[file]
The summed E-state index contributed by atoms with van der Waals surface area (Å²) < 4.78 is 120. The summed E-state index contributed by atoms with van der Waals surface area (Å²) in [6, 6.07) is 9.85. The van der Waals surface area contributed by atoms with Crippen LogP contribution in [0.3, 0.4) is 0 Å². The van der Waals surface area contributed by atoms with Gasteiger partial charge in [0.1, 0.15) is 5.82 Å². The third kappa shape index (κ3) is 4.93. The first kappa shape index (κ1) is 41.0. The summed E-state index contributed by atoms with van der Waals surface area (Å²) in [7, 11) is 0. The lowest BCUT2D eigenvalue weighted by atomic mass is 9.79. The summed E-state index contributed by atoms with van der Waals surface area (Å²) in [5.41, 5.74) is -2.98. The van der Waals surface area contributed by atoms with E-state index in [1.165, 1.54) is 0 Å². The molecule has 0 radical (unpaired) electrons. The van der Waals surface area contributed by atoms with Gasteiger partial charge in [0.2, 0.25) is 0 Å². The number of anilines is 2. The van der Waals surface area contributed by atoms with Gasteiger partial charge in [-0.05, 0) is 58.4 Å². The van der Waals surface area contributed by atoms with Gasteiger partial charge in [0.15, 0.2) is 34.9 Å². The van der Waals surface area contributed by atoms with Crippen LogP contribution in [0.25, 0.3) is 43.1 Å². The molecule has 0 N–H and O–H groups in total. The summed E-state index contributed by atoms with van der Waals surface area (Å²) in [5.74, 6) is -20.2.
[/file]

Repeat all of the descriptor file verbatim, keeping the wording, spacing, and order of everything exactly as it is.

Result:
The summed E-state index contributed by atoms with van der Waals surface area (Å²) < 4.78 is 120. The summed E-state index contributed by atoms with van der Waals surface area (Å²) in [6, 6.07) is 9.85. The van der Waals surface area contributed by atoms with Crippen LogP contribution in [0.3, 0.4) is 0 Å². The van der Waals surface area contributed by atoms with Gasteiger partial charge in [0.1, 0.15) is 5.82 Å². The third kappa shape index (κ3) is 4.93. The first kappa shape index (κ1) is 41.0. The summed E-state index contributed by atoms with van der Waals surface area (Å²) in [7, 11) is 0. The lowest BCUT2D eigenvalue weighted by atomic mass is 9.79. The summed E-state index contributed by atoms with van der Waals surface area (Å²) in [5.41, 5.74) is -2.98. The van der Waals surface area contributed by atoms with E-state index in [1.165, 1.54) is 0 Å². The molecule has 0 radical (unpaired) electrons. The van der Waals surface area contributed by atoms with Gasteiger partial charge in [0.2, 0.25) is 0 Å². The number of anilines is 2. The van der Waals surface area contributed by atoms with Gasteiger partial charge in [-0.05, 0) is 58.4 Å². The van der Waals surface area contributed by atoms with Gasteiger partial charge in [0.15, 0.2) is 34.9 Å². The van der Waals surface area contributed by atoms with Crippen LogP contribution in [0.25, 0.3) is 43.1 Å². The molecule has 0 N–H and O–H groups in total. The summed E-state index contributed by atoms with van der Waals surface area (Å²) in [5.74, 6) is -20.2.